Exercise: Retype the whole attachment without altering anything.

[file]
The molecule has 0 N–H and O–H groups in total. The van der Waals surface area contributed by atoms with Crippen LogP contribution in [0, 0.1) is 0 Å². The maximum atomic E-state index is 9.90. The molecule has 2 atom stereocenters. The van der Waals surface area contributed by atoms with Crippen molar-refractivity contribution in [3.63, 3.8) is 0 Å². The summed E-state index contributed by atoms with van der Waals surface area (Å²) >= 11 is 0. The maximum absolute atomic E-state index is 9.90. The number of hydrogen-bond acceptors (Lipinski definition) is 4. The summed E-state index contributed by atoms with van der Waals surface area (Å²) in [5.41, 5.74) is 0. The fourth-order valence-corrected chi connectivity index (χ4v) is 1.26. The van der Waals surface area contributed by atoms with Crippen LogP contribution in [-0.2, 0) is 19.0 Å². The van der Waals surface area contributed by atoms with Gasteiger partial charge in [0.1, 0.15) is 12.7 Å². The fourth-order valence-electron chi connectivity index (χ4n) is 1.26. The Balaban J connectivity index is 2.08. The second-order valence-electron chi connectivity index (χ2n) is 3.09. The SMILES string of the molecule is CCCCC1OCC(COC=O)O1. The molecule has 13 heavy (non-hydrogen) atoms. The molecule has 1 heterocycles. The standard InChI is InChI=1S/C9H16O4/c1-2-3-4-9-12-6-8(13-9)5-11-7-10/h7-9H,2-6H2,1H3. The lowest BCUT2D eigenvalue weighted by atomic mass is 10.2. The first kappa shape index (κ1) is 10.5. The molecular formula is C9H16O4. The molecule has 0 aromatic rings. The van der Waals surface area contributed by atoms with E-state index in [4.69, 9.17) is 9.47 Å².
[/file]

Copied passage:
The molecule has 0 N–H and O–H groups in total. The van der Waals surface area contributed by atoms with Crippen LogP contribution in [0, 0.1) is 0 Å². The maximum atomic E-state index is 9.90. The molecule has 2 atom stereocenters. The van der Waals surface area contributed by atoms with Crippen molar-refractivity contribution in [3.63, 3.8) is 0 Å². The summed E-state index contributed by atoms with van der Waals surface area (Å²) >= 11 is 0. The maximum absolute atomic E-state index is 9.90. The number of hydrogen-bond acceptors (Lipinski definition) is 4. The summed E-state index contributed by atoms with van der Waals surface area (Å²) in [5.41, 5.74) is 0. The fourth-order valence-corrected chi connectivity index (χ4v) is 1.26. The van der Waals surface area contributed by atoms with Crippen LogP contribution in [-0.2, 0) is 19.0 Å². The van der Waals surface area contributed by atoms with Gasteiger partial charge in [0.1, 0.15) is 12.7 Å². The fourth-order valence-electron chi connectivity index (χ4n) is 1.26. The Balaban J connectivity index is 2.08. The second-order valence-electron chi connectivity index (χ2n) is 3.09. The SMILES string of the molecule is CCCCC1OCC(COC=O)O1. The molecule has 13 heavy (non-hydrogen) atoms. The molecule has 1 heterocycles. The standard InChI is InChI=1S/C9H16O4/c1-2-3-4-9-12-6-8(13-9)5-11-7-10/h7-9H,2-6H2,1H3. The lowest BCUT2D eigenvalue weighted by atomic mass is 10.2. The first kappa shape index (κ1) is 10.5. The molecular formula is C9H16O4. The molecule has 0 aromatic rings. The van der Waals surface area contributed by atoms with E-state index in [4.69, 9.17) is 9.47 Å².